At risk of sounding cliched, my trip to Buenos Aires can honestly be described as a life-changing experience. To give some context, this was my first trip away by myself, my first trip to South America, and the first time I had lived away from my parents. So, in a way, this was a bit of a coming-of-age trip, and I can think of no better city to do this in than Buenos Aires. A perfect blend of Southern European and South American culture, the city’s sights, architecture, and, of course, food stay in my mind long after I have left.
With Travellers Worldwide, I was working in two schools in the city as an English language assistant, Instituto Nuestra Señora de las Nieves in Liniers, and Escuela del Jacarandá in Nuñez. The areas were nice, as they are not typical tourist locations, and so I was able to wander to the Bolivian restaurants of Liniers, and the leafy glades of Nuñez, areas of the city where I would otherwise never have thought to explore. The choice of schools was particularly good, as it allowed a certain amount of variety between days.
At LN School, I was working predominantly with secondary school age children, usually in a conversational format to improve speaking and listening in this context. This was interesting as it allowed me to find out about the life of a typical young porteño, and see the contrasts and similarities compared with Glaswegian teenage life. I also helped in classes, particularly with 1st year, in relation to food vocabulary, which resulted in a day in which I could sample a wide range of Argentinian cakes. I was able to give a workshop on maths as well, my area of study, which was very enjoyable.
On the other hand, at the second school, I was working with primary school children, within the classroom. I helped with grammar and vocabulary during various classes. A particular highlight was in the 6th Grade, where I read an abridged version of Frankenstein, chapter by chapter, each week (made all the more enjoyable given that I hadn’t read the book myself, and I was as eager to find out what happened next as the rest).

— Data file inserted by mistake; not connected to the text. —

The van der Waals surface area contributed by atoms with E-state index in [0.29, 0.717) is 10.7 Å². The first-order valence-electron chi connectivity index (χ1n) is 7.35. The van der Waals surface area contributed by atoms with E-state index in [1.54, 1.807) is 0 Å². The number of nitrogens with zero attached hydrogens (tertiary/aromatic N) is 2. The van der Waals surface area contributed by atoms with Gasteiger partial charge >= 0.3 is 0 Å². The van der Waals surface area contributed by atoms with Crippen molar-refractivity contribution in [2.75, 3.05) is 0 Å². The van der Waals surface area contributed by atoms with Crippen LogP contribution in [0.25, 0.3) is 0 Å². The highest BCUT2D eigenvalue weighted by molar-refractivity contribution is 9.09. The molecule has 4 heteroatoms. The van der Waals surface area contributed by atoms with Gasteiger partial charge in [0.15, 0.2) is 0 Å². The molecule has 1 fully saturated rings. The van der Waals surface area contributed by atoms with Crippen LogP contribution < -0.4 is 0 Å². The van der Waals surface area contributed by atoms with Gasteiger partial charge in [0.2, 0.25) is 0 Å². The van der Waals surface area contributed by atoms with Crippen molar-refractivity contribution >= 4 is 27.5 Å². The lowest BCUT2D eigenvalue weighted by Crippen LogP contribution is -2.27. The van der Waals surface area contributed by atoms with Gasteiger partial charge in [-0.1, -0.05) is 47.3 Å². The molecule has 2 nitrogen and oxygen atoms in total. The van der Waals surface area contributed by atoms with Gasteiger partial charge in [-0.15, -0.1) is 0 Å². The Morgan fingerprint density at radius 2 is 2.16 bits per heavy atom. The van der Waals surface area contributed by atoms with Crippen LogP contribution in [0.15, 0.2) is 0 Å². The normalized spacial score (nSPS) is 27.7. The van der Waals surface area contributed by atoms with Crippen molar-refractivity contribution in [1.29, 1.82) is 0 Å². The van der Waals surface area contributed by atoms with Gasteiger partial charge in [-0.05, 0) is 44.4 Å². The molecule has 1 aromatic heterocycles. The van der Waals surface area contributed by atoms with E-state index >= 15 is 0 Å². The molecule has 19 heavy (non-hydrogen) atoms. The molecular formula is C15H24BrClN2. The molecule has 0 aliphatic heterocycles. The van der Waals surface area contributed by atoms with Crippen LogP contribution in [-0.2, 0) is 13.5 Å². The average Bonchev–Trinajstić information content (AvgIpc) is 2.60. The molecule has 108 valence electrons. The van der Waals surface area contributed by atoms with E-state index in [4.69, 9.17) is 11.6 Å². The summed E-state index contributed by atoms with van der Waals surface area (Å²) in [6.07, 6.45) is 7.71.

The hostel in which I was staying, BA Stop Hostel, was right in the centre of the city, just beside Avenida de Mayo, and was ideally located to reach any part of the city, being right next to bus and Subte stops.
BA Stop Hostel is a perfect place for anyone staying in the city for a long period of time, as it is quiet enough for day-to-day living but has its fair share of excitement for the partygoing crowd. It also has a brilliant mix of people staying there: you will meet intrepid travellers, staying for a couple of nights before heading off to exciting new locations; students attending conferences for a few weeks, keen to explore the city; and, of course, the other long-term guests and volunteers, with whom you will form lasting friendships.
Buenos Aires is a city with a soul, described by the band Soda Stereo as “la ciudad de la furia”, and there is more to interest a visitor there than I could describe in 10 pages, let alone a single paragraph. Some things which absolutely should not be missed are the market stalls of San Telmo, the collections of Museo de las Bellas Artes and MALBA in Recoleta, and the nightlife of Palermo.
If you can arrange it, try to experience tango in a milonga. If you are looking for a quiet walk on a Sunday afternoon, there is no better place than the Ecological Reserve past the high rises of Puerto Madero.
But my personal favourite will always be a day out to El Tigre, an hour’s train ride north of the city, best described as the Venice of Argentina. Enjoy a boat ride along the canals, tuck into a classic parrillada for a late lunch, and then watch as the sunset creates magical colours across the water.
Overall, I would recommend this placement to anyone who has the chance. It has been an incredible experience, and I feel now that Buenos Aires is somewhat my second home. At some point, I will return, but until then I have all my wonderful memories to remember it by.